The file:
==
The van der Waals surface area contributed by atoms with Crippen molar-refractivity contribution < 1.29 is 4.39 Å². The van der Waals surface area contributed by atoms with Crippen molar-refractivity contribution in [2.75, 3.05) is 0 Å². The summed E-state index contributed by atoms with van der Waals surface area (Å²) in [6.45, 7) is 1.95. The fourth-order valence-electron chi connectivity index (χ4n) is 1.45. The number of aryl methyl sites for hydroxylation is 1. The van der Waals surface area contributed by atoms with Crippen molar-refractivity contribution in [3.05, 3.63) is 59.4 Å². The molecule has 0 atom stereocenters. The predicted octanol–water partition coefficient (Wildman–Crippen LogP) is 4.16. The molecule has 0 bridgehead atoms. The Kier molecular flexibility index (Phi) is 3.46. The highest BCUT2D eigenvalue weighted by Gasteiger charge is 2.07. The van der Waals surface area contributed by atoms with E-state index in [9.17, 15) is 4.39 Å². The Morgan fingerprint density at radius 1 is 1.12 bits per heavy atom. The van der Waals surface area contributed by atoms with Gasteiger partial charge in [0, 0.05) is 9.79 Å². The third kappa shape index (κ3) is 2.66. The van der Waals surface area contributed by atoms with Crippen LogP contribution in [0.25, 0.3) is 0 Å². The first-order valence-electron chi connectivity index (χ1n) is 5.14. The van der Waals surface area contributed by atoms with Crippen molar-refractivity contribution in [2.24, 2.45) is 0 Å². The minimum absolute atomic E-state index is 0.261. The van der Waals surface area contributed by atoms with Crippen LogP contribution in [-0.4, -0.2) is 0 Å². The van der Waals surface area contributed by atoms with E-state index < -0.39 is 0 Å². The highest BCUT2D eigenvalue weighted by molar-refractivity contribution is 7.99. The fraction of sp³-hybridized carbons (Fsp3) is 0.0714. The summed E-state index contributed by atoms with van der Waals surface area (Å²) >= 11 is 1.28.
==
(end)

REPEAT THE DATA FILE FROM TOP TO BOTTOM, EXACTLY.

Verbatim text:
The van der Waals surface area contributed by atoms with Crippen molar-refractivity contribution < 1.29 is 4.39 Å². The van der Waals surface area contributed by atoms with Crippen molar-refractivity contribution in [2.75, 3.05) is 0 Å². The summed E-state index contributed by atoms with van der Waals surface area (Å²) in [6.45, 7) is 1.95. The fourth-order valence-electron chi connectivity index (χ4n) is 1.45. The number of aryl methyl sites for hydroxylation is 1. The van der Waals surface area contributed by atoms with Crippen molar-refractivity contribution in [3.05, 3.63) is 59.4 Å². The molecule has 0 atom stereocenters. The predicted octanol–water partition coefficient (Wildman–Crippen LogP) is 4.16. The molecule has 0 bridgehead atoms. The Kier molecular flexibility index (Phi) is 3.46. The highest BCUT2D eigenvalue weighted by Gasteiger charge is 2.07. The van der Waals surface area contributed by atoms with E-state index in [9.17, 15) is 4.39 Å². The Morgan fingerprint density at radius 1 is 1.12 bits per heavy atom. The van der Waals surface area contributed by atoms with Gasteiger partial charge in [0, 0.05) is 9.79 Å². The third kappa shape index (κ3) is 2.66. The van der Waals surface area contributed by atoms with Crippen LogP contribution in [0.25, 0.3) is 0 Å². The first-order valence-electron chi connectivity index (χ1n) is 5.14. The van der Waals surface area contributed by atoms with Crippen molar-refractivity contribution in [2.24, 2.45) is 0 Å². The minimum absolute atomic E-state index is 0.261. The van der Waals surface area contributed by atoms with Crippen LogP contribution in [-0.4, -0.2) is 0 Å². The van der Waals surface area contributed by atoms with E-state index < -0.39 is 0 Å². The highest BCUT2D eigenvalue weighted by molar-refractivity contribution is 7.99. The fraction of sp³-hybridized carbons (Fsp3) is 0.0714. The summed E-state index contributed by atoms with van der Waals surface area (Å²) >= 11 is 1.28.